Clark did not attack the colonisers, nor did he present a vision of Australia that his audience would be shamed to read, and he did not champion what has come to be known as the black armband view. What he did was recognise the need for a revision of the past, and in doing so popularised a critical reading of Australian history (McKenna, 2003:366). Clark saw that Australians were ‘ready to face the truth about our past, to acknowledge that the coming of the British was the occasion of three great evils: the violence against the original inhabitants of the country, the Aborigines; the violence against the first European Labor force in Australia, the convicts; and the violence done to the land itself’ (M Clark 1988a:12). In his 1988 Boyer Lecture redress Clark acknowledged his regret for the absence of Aboriginals and women in his histories: ‘I told only a part of what is possibility the greatest human tragedy in the history of Australia – the confrontation between the white man and the Aborigine. That, I believe, will probably fill the centre of the stage when the next historian tells the story of human beings in Australia’ (M Clark, 1988b:56). On contemporary themes of the black armband view Clark spoke with characteristic, prophetic intensity: ‘The fear of inferiority, of being condemned to a lowly position in the great chain of being, became one of the ghosts which haunt us from the past. Our country is full of such ghosts – the ghost of what our ancestors did to the Aboriginals, of what they did to the land, the ghosts of convictism, the ghost of foreign wars. We must live with our ghosts as best we can’ (M Clark, 1980b:9). But he did not contribute to the vast collections of the emerging, determined enquiries on the Stolen Generations, land rights claims and frontier conflict. He left that to both his contemporaries and to the next wave, the postmodern school – Geoffrey Blainey, Bill Stanner, Windschuttle, Inga Clendinnen, Richard Broome and Ann Curthoys among others.

The black armband debate positions Australian history writing in two camps and creates a diametric opposition. Since Blainey coined the phrase at his 1993 Sir John Latham Memorial Lecture, critical observations of the past have been cloaked with a black shroud. As Anna Clark observes, ‘to imply that revision is inherently critical or biased is to misunderstand the way the past is continually re-evaluated’ (A Clark, 2002:2). The historian must apply new knowledge, discoveries, endeavours and ideologies to his or her study. Acknowledging and allowing a ‘black’ consideration of the Australian past expands the breadth of historical focus and enriches our understanding. The term ‘critical’ does the study a disservice; it is a misnomer commonly misconstrued as ‘negative’. Clark cannot be forgiven for omitting crucial aspects of Australian national history, yet it would be short-sighted to discredit the ongoing impact of his History on this basis alone.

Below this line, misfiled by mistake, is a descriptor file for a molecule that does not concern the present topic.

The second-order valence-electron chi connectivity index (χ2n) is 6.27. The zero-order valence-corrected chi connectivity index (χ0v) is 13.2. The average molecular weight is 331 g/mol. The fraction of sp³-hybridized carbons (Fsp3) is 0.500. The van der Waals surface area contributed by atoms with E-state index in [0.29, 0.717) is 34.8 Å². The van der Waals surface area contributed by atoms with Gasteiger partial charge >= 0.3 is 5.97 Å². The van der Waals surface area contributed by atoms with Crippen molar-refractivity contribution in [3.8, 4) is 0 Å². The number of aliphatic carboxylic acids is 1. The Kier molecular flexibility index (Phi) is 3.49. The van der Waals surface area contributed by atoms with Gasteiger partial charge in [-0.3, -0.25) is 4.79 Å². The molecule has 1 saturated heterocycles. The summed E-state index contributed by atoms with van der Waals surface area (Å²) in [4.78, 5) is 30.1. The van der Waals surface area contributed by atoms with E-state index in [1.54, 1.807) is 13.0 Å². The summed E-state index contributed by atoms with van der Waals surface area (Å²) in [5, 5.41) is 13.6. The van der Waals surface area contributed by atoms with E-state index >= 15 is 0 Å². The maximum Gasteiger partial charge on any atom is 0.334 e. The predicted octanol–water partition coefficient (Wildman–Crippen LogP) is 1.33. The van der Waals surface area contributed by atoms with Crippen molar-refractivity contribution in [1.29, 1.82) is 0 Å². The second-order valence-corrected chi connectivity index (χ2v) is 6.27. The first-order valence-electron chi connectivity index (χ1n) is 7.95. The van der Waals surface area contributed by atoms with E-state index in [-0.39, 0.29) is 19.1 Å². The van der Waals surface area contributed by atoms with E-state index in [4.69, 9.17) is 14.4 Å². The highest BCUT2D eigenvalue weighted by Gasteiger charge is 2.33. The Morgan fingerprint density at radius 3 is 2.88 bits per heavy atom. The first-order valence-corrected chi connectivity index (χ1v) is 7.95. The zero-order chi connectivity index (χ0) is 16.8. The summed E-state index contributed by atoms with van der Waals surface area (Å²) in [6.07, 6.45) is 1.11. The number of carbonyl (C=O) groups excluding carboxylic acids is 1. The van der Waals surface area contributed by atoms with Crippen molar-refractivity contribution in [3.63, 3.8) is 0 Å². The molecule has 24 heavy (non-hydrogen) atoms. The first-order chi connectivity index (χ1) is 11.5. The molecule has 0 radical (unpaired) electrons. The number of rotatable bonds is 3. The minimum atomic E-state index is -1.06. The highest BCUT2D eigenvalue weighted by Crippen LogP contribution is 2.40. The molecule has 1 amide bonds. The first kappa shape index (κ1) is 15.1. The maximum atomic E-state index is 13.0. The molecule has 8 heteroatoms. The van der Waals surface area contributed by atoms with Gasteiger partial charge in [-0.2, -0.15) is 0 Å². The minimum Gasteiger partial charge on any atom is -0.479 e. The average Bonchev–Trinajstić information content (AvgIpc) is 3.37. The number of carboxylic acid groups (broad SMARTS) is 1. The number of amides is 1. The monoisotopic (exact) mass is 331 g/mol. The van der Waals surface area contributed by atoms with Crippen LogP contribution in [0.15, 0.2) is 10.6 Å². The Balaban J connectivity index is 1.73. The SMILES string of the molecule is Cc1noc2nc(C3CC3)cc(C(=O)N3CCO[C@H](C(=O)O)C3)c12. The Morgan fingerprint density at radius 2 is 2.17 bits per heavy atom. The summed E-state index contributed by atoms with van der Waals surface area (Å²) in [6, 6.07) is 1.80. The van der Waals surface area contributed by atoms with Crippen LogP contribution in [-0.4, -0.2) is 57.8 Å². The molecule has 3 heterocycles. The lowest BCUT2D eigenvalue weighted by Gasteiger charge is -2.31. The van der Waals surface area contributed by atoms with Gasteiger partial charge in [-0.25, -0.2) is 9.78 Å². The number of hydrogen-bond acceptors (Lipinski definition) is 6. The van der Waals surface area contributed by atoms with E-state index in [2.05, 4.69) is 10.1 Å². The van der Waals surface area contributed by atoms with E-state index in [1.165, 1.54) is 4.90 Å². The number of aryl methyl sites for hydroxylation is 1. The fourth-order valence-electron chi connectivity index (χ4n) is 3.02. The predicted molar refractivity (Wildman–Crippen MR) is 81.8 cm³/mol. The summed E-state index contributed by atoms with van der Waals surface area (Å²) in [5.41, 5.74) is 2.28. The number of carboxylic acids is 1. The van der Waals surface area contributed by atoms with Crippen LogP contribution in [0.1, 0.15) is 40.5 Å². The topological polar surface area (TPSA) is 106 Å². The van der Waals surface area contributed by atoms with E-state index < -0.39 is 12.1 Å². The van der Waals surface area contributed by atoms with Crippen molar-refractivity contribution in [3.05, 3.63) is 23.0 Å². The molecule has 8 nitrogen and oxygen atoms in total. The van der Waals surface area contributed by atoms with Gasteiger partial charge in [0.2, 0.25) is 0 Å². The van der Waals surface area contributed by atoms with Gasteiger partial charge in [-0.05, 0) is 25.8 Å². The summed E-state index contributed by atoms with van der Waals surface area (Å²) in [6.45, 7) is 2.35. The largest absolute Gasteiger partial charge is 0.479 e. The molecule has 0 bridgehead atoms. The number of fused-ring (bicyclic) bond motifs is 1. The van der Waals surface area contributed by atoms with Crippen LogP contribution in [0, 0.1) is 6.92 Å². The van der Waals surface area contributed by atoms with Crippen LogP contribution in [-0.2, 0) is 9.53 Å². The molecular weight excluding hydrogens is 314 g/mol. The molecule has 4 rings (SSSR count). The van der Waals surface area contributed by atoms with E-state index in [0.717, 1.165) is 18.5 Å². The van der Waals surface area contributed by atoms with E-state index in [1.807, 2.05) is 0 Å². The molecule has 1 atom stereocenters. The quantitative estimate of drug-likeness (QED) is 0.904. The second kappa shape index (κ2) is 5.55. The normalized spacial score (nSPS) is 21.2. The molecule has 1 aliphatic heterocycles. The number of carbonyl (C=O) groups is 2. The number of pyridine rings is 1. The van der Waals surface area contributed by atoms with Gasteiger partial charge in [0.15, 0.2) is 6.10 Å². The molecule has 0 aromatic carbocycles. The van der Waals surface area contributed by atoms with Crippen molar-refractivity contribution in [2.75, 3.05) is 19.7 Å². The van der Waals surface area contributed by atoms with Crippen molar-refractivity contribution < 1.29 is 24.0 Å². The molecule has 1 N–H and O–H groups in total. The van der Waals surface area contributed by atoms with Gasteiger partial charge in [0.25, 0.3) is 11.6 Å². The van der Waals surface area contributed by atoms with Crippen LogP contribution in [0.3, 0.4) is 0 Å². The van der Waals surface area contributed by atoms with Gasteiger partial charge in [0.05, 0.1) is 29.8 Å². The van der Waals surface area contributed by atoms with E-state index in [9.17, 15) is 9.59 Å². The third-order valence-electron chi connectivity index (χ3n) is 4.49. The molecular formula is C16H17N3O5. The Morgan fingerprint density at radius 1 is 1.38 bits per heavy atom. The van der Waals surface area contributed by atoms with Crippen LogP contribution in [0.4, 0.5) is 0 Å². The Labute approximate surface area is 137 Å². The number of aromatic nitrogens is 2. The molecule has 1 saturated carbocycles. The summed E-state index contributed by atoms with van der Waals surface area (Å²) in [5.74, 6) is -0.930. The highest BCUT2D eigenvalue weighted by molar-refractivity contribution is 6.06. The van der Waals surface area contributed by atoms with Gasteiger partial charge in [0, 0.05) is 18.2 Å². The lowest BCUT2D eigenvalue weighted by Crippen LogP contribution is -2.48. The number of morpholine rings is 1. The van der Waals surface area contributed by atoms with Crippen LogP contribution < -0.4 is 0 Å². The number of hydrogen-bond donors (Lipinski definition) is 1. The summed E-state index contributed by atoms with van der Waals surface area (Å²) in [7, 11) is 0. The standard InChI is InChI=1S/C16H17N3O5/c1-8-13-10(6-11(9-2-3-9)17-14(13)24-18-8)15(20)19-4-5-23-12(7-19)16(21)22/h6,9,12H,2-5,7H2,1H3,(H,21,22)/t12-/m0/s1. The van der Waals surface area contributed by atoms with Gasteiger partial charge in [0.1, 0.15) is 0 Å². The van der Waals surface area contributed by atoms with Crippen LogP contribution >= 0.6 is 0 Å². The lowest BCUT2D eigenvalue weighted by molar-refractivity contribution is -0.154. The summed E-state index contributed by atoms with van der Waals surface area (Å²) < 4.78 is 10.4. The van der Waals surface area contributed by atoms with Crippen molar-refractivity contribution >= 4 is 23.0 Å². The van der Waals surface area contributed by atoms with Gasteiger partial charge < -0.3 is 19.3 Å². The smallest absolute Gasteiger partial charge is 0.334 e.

Historical pursuits, as ever, reflect the ideology of the Federal Government. Geoffrey Blainey charged Manning Clark and Prime Minister Paul Keating with promoting the black armband view and not surprisingly the most recent attack on Clark began with the change of Federal Government in 1996, and mirrors the climate of Howard’s Australia. For in an Australia with flagpoles in every schoolyard ‘there is no room for those who wonder whether they “belong” or dare to doubt the legitimacy of the national project. We are “free to be proud of our country” but we are not free to repudiate our country’ (McKenna, 2003:383). To use Blainey’s own metaphor – the pendulum of Australian history swings from black to white; from attacks on Clark to attacks on Blainey and back again. We can reflect and praise, but we cannot question or intend indifference. The 2007 Anzac model, not the 1915 vision, is testimony to this.